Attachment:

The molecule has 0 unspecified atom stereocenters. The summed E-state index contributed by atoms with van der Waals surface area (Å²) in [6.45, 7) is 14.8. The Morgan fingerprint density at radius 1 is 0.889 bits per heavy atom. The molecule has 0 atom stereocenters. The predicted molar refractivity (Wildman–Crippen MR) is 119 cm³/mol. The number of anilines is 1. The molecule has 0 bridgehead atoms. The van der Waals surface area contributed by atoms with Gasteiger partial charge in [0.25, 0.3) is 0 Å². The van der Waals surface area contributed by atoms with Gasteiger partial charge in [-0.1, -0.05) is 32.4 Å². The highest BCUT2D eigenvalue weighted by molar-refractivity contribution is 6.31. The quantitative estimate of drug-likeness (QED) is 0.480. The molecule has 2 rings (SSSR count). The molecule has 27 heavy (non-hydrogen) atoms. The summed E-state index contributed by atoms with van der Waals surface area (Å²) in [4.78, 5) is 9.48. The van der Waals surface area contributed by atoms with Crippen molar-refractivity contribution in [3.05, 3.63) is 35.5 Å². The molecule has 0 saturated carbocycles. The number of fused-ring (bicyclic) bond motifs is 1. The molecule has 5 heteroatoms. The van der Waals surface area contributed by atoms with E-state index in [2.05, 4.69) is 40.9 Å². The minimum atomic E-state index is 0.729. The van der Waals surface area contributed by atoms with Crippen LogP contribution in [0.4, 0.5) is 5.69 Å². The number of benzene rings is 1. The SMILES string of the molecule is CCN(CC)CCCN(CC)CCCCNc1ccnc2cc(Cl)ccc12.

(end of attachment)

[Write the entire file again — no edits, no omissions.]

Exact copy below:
The molecule has 0 unspecified atom stereocenters. The summed E-state index contributed by atoms with van der Waals surface area (Å²) in [6.45, 7) is 14.8. The Morgan fingerprint density at radius 1 is 0.889 bits per heavy atom. The molecule has 0 atom stereocenters. The predicted molar refractivity (Wildman–Crippen MR) is 119 cm³/mol. The number of anilines is 1. The molecule has 0 bridgehead atoms. The van der Waals surface area contributed by atoms with Gasteiger partial charge in [0.25, 0.3) is 0 Å². The van der Waals surface area contributed by atoms with Gasteiger partial charge in [-0.1, -0.05) is 32.4 Å². The highest BCUT2D eigenvalue weighted by molar-refractivity contribution is 6.31. The quantitative estimate of drug-likeness (QED) is 0.480. The molecule has 2 rings (SSSR count). The molecule has 27 heavy (non-hydrogen) atoms. The summed E-state index contributed by atoms with van der Waals surface area (Å²) in [4.78, 5) is 9.48. The van der Waals surface area contributed by atoms with Crippen molar-refractivity contribution in [3.05, 3.63) is 35.5 Å². The molecule has 0 saturated carbocycles. The number of fused-ring (bicyclic) bond motifs is 1. The molecule has 5 heteroatoms. The van der Waals surface area contributed by atoms with E-state index in [2.05, 4.69) is 40.9 Å². The minimum atomic E-state index is 0.729. The van der Waals surface area contributed by atoms with Crippen LogP contribution in [0.4, 0.5) is 5.69 Å². The number of benzene rings is 1. The SMILES string of the molecule is CCN(CC)CCCN(CC)CCCCNc1ccnc2cc(Cl)ccc12.